Your resume got you in for the interview. You spruced up your hair, cleaned your suit, and polished your shoes – just in case your feet end up in the frame – you checked and double checked your internet connection, and made sure you had a working back-up device just to make sure you made a good first impression. Will your credit report make the desired last impression on a new employer? Getting the job you want is a competitive process. Your credit report may be your competitive advantage!
Good employees are a company’s most valuable resource. They also have the potential of being the greatest liability a business has. Increasing numbers of employers are utilizing data bases to access records revealing an individual's most personal secrets to help them select the best possible employees.
Consumer reports, commonly referred to as credit reports, are being used by ever increasing numbers of employers. defines a "consumer report" as "any written, oral or other communication of any information by a consumer reporting agency bearing on a consumer
As part of the hiring process, it is not unusual for a perspective employer to obtain a credit report as part of the background check. Credit checks on prospective or current employees are regulated by the Federal Fair Credit Reporting Act as well as many state laws. These laws say that "employment purposes" are legitimate reasons to acquire a credit report if the subject employee is properly notified. Under these laws, "employment purposes" include "evaluating a consumer for employment, promotion, reassignment or retention as an employee."[ii]
Most job applicants and employees are not only unaware of the extent of an employer’s access to and use of credit reports is, but don’t realize that the contents of their credit report could prevent them from obtaining a job and could even cost them their job.
Patricia verbalized the concerns of many employees when she said,
“Because of my debt, I have less than a stellar credit report – especially this year due to Covid-19. Will a potential employer see my debt load and decide that they do not want to hire me? Will they see me as a potential embezzler? Even in my darkest financial hours the thought of obtaining money through dishonest means never crossed my mind.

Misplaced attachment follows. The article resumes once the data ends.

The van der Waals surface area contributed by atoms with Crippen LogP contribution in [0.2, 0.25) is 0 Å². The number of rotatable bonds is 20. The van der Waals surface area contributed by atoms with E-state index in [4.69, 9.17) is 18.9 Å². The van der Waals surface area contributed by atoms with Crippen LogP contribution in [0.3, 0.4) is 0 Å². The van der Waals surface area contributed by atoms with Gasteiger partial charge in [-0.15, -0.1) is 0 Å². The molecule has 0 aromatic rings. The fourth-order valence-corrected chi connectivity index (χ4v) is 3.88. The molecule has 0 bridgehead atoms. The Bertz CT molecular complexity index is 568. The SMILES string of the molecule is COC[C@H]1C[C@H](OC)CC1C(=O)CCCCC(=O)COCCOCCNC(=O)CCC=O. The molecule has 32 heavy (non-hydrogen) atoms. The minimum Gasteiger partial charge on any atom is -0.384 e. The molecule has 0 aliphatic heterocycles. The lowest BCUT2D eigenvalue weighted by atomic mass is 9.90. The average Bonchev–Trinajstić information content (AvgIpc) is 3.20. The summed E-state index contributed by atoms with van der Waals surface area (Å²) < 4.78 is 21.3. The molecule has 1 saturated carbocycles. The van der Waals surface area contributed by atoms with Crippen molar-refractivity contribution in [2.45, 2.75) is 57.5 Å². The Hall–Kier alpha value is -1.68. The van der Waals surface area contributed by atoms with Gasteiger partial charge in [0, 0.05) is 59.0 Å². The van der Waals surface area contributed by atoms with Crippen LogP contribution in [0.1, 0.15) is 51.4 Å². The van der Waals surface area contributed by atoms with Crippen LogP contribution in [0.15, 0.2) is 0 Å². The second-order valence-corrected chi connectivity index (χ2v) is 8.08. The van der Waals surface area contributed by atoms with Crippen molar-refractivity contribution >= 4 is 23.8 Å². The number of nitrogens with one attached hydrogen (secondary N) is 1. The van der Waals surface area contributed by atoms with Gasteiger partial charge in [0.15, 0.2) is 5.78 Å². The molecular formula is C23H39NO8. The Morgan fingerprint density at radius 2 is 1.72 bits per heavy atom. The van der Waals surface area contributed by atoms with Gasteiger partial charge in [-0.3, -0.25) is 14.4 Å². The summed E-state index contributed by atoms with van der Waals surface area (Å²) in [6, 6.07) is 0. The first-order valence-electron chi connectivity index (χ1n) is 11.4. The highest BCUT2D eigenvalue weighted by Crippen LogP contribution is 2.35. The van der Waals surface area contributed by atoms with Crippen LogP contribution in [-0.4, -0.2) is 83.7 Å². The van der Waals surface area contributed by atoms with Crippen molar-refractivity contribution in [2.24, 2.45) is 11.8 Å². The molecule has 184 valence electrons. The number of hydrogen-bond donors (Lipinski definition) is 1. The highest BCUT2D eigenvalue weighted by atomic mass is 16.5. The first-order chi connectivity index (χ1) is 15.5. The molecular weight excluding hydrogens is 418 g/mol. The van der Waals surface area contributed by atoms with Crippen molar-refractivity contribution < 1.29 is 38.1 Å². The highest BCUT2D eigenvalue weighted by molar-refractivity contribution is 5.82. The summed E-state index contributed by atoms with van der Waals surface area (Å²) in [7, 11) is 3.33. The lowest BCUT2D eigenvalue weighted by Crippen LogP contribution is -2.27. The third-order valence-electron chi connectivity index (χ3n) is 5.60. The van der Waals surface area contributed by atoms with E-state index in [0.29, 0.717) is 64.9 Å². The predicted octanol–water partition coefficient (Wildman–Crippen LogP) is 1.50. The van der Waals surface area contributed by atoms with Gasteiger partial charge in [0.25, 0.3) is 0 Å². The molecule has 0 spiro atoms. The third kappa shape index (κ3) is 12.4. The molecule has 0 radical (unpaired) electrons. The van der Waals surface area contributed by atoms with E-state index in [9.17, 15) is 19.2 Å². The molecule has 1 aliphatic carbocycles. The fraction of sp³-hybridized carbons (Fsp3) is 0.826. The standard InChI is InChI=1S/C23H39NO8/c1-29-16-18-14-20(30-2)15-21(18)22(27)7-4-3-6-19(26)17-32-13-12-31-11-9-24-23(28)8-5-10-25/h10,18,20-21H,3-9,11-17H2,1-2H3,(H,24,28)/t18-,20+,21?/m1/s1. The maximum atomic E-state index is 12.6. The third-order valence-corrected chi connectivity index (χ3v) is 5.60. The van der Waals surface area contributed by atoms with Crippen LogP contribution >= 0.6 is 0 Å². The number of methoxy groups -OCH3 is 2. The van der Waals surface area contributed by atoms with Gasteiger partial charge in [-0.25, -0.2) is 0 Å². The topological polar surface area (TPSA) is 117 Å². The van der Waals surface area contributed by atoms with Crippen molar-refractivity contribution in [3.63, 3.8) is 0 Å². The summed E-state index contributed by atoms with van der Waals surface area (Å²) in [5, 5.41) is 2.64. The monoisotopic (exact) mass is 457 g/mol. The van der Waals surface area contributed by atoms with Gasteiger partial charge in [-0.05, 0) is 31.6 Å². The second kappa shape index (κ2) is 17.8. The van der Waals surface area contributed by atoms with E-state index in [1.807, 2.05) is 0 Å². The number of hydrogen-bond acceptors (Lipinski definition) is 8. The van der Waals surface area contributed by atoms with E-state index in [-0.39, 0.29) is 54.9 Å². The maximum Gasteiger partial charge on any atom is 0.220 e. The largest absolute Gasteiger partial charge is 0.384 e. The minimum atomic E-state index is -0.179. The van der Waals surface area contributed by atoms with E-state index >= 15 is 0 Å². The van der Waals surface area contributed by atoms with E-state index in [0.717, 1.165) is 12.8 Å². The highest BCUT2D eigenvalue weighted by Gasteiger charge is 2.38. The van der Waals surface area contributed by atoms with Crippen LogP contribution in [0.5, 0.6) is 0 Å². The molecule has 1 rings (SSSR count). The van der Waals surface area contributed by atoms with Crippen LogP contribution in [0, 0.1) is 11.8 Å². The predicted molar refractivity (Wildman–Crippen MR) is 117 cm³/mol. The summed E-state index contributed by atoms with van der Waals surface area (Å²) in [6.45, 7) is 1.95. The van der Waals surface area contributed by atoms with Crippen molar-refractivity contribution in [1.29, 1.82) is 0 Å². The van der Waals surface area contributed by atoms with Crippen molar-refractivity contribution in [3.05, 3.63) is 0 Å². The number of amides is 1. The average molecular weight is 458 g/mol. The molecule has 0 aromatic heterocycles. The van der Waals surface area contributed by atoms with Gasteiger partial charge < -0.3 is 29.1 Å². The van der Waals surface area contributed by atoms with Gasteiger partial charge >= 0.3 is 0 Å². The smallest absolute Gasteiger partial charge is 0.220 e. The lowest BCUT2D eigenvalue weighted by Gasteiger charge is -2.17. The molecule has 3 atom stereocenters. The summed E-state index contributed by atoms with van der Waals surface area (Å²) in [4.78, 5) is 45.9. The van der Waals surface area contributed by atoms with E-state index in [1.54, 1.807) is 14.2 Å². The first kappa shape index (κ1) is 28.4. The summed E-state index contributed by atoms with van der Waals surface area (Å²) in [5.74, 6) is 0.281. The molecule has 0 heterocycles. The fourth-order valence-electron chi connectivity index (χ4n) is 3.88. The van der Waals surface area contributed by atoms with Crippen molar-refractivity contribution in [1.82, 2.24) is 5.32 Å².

And who cares if I have some late payments? How is that going to relate to my ability to do the job I applied for? Credit reports do not give the story behind my late payments. A major event happened in my life a couple years ago and I missed some bills. Gosh knows that when a loved one dies – other smaller things in life like mailing a bill payment just take a backseat.
I can understand where the employers are coming from too, and pulling a credit report probably does help them weed out “bad” employees – but I think it prevents them from hiring some great employees as well. There are so many circumstances that go into what shows up on a credit report.”
[i] Sotto, Lisa J., Elisabeth M. McCarthy, WORKPLACE PRIVACY IN THE U.S.: WHAT EVERY EMPLOYER SHOULD KNOW, Practicing Law Institute, Patents, Copyrights, Trademarks, and Literary Property Course Handbook Series,
[ii] Pepe, Stephen P., Scott H. Dunham, Avoiding and Defending Wrongful Discharge Claims, Database updated July 2006 (Westlaw Avoiding & Def. Wrongful Discharge CL. § 2:7)
Employers often rely on a consumer credit report or investigative credit report in making employment-related decisions. According to a January 2004 survey by the Society for Human Resource Management, 82% of employers investigated the background of potential employees. Today almost 98% of employers conduct background checks on potential employees. Employers conduct background checks on job applicants and employees not only to verify their credentials but also to ensure workplace safety and avoid potentially devastating financial and reputation damage associated with negligent hiring, retention and supervision claims. Unfortunately, the increasing use of consumer credit reports is making it harder for people who have been laid off, divorced, or recently completed their student loan and/or credit card financed education to find good full-time jobs.
Twenty-five year old Josh reported that after graduating with a degree in accounting and passing his CPA exam, he had to justify each and every item on his credit report when he applied for a position with a public accounting firm. His credit report showed numerous late payments on 6 credit cards (with total balances of $29,779), a $15,250 auto loan, and $62,000 in student loans. The company then told him that he could reapply once he had 3 years of excellent credit. Josh later learned that the company’s managing director did not think that a person with over $107,000 in debt would be able to live on $65,000 a year which was the firm’s starting salary, without some other source of income. The firm expected its entry level CPAs to work more than the traditional 40-hour week, especially during the first four months of the calendar year.
LaToya Horton, 35, was temping at a management consulting firm when it offered her a full-time job as a clerk. Then the firm said it needed to check her credit. Ms. Horton didn’t get the job after her credit report showed $28,000 in deferred student loans. “My credit wasn’t perfect, but I never thought my student loans would go against me,” said Horton.[i]
[i] Lewis, Diane E., “Qualification: Must have a good credit history”, The Boston Globe,